Stepper motors I have used before and I also know the basics of how it works. I have make one spin with an arduino by turning a pin on and off with 500 seconds of microdelay. I remember that the higher the delay the slower the motor spins.

With DC motors I just have used them by applying voltage to them.

I found some old battery electric drills on my house. I dissembled them in order to remove the motor.

1) The first drill that I dissembled had this motor:

enter image description here

If I connect a battery to the cables the rotor spins. This is therefore a DC motor and it works great.

2) The second drill had this motor inside. I messed up ripped a board that was connected to the top and I was left with this:

enter image description here

When I ripped the board that was on top I circled in yellow the cables that where attached to it. Is this a stepper motor? It looks like one to me but I think a drill should have a dc motor no? How can I make this motor work? What do you guys recommend?


I forgot to mention that this are connected:

enter image description here

1 - 4

2 - 5

3 - 6

Also I can tell there is a strong magnet inside even when it is not connected.

  • 1
    \$\begingroup\$ @CharlesCowie that's the answer, please make make it so. You can add the fact that the scheme that detects the rotor position is called "commutation" (just like commutation in a brushed DC motor), and it's usually done with hall effect sensors -- in this case, they were probably mounted on the control board. \$\endgroup\$
    – TimWescott
    Apr 20, 2020 at 0:37
  • \$\begingroup\$ Thanks for the help @TimWescott and CharlesCowie. That means that without the control board that I broke I it will be impossible to fix? \$\endgroup\$
    – Tono Nam
    Apr 20, 2020 at 0:43
  • \$\begingroup\$ @TonoNam An "ESC" from a Radio Control model supplier will drive that motor, once you have the wires connected correctly. If you just disconnected the BOARD you MAY be able to use it motor drive ESC functions. \$\endgroup\$
    – Russell McMahon
    Apr 20, 2020 at 1:00
  • \$\begingroup\$ @CharlesCowie Sensorless motor control is now quite common. The back EMF waveforms are used to deduce rotor position and velocity \$\endgroup\$
    – Russell McMahon
    Apr 20, 2020 at 1:01
  • \$\begingroup\$ @RussellMcMahon it depends on what you want to do with the motor -- if it needs good starting torque, then sensorless doesn't work well. That's why you see sensorless brushless motors in RC planes and quadcopters (because there's almost no starting torque), and sensored brushless motors in RC cars (because the starting torque can be higher than the running torque). \$\endgroup\$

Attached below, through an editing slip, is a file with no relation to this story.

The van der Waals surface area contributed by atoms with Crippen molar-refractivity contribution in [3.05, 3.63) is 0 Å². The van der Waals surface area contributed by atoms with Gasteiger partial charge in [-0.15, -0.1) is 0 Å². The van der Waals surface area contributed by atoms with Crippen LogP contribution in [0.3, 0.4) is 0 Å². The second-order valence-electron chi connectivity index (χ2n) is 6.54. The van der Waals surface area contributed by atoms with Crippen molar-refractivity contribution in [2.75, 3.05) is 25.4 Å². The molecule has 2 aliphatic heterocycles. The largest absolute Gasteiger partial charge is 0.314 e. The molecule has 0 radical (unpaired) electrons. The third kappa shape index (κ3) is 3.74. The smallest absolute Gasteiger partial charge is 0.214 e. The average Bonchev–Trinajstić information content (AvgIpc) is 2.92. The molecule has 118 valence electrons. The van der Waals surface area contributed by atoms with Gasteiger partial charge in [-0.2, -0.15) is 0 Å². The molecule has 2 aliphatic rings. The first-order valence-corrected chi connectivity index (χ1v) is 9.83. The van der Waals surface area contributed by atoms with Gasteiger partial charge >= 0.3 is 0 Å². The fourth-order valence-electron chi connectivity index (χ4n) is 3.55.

– TimWescott
    Apr 20, 2020 at 1:43

1 Answer 1


The motor is a 3-phase, brushless DC motor. It could also be controlled as a permanent-magnet DC motor. The original board likely had some means for detecting the rotor position. I believe the least complicated control schemes depend of detecting the rotor position. The board switches the winding in a sequence that is an approximation of an AC waveform, but the process is called "electronic commutation." It might be possible to design a new board to replace the one that has been damaged, but that would be a rather challenging project. However it would be even more challenging to design a controller to work without sensing rotor position.

If the housing is sufficiently intact to hold the bearings in proper alignment, the motor could be used as an AC generator. It would generate a three phase voltages . The windings would need to be connected together in either a wye or delta configuration.

Re Connections

If the added connection table means that there is a direct connection that you can see or zero ohms between 1-2, 3-4 & 5-6 and somewhat more than zero ohms but still a low resistance between 2-3,4-5 & 6-1 the windings have a delta connection.

  • \$\begingroup\$ Microcontroller manufacturers (like ST) have eval boards designed for driving brushless motors -- but if your skill level tops out at Arduinos, it would be a significant learning experience to make such a thing work. \$\endgroup\$
    – TimWescott
    Apr 20, 2020 at 1:44

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